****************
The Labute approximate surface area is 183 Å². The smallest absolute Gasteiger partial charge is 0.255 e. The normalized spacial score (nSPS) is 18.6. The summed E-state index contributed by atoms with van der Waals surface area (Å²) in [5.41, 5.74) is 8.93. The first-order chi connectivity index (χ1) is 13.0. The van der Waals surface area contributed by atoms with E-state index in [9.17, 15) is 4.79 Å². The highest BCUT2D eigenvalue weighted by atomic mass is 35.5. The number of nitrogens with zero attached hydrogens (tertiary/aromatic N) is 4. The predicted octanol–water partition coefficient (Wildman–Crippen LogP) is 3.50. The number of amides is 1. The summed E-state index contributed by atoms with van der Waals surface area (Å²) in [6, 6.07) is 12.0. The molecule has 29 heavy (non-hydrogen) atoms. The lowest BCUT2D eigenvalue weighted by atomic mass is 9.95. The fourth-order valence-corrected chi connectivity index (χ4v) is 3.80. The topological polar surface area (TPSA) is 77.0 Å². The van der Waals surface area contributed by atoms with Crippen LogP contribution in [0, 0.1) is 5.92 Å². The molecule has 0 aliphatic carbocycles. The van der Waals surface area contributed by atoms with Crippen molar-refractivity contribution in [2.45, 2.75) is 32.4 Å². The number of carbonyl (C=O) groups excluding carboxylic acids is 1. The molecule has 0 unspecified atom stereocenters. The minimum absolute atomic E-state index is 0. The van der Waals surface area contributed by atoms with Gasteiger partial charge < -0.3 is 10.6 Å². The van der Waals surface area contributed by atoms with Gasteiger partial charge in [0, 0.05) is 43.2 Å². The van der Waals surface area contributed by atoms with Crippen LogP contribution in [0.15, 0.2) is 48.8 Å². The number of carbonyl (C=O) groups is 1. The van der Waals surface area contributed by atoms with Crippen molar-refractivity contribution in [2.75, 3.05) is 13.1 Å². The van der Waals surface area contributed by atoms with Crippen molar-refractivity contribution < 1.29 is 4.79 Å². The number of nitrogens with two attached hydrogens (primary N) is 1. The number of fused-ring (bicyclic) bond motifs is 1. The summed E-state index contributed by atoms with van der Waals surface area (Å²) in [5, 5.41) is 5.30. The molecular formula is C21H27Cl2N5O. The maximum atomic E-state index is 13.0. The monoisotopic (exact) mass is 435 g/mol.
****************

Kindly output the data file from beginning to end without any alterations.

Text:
The Labute approximate surface area is 183 Å². The smallest absolute Gasteiger partial charge is 0.255 e. The normalized spacial score (nSPS) is 18.6. The summed E-state index contributed by atoms with van der Waals surface area (Å²) in [5.41, 5.74) is 8.93. The first-order chi connectivity index (χ1) is 13.0. The van der Waals surface area contributed by atoms with E-state index in [9.17, 15) is 4.79 Å². The highest BCUT2D eigenvalue weighted by atomic mass is 35.5. The number of nitrogens with zero attached hydrogens (tertiary/aromatic N) is 4. The predicted octanol–water partition coefficient (Wildman–Crippen LogP) is 3.50. The number of amides is 1. The summed E-state index contributed by atoms with van der Waals surface area (Å²) in [6, 6.07) is 12.0. The molecule has 29 heavy (non-hydrogen) atoms. The lowest BCUT2D eigenvalue weighted by atomic mass is 9.95. The fourth-order valence-corrected chi connectivity index (χ4v) is 3.80. The topological polar surface area (TPSA) is 77.0 Å². The van der Waals surface area contributed by atoms with Crippen LogP contribution in [0, 0.1) is 5.92 Å². The molecule has 0 aliphatic carbocycles. The van der Waals surface area contributed by atoms with Crippen molar-refractivity contribution in [2.45, 2.75) is 32.4 Å². The number of carbonyl (C=O) groups excluding carboxylic acids is 1. The molecule has 0 unspecified atom stereocenters. The minimum absolute atomic E-state index is 0. The van der Waals surface area contributed by atoms with Gasteiger partial charge < -0.3 is 10.6 Å². The van der Waals surface area contributed by atoms with Gasteiger partial charge in [0, 0.05) is 43.2 Å². The van der Waals surface area contributed by atoms with Crippen LogP contribution in [0.15, 0.2) is 48.8 Å². The number of carbonyl (C=O) groups is 1. The van der Waals surface area contributed by atoms with Crippen molar-refractivity contribution in [2.75, 3.05) is 13.1 Å². The van der Waals surface area contributed by atoms with Crippen molar-refractivity contribution < 1.29 is 4.79 Å². The number of nitrogens with two attached hydrogens (primary N) is 1. The number of fused-ring (bicyclic) bond motifs is 1. The summed E-state index contributed by atoms with van der Waals surface area (Å²) in [5, 5.41) is 5.30. The molecular formula is C21H27Cl2N5O. The maximum atomic E-state index is 13.0. The monoisotopic (exact) mass is 435 g/mol.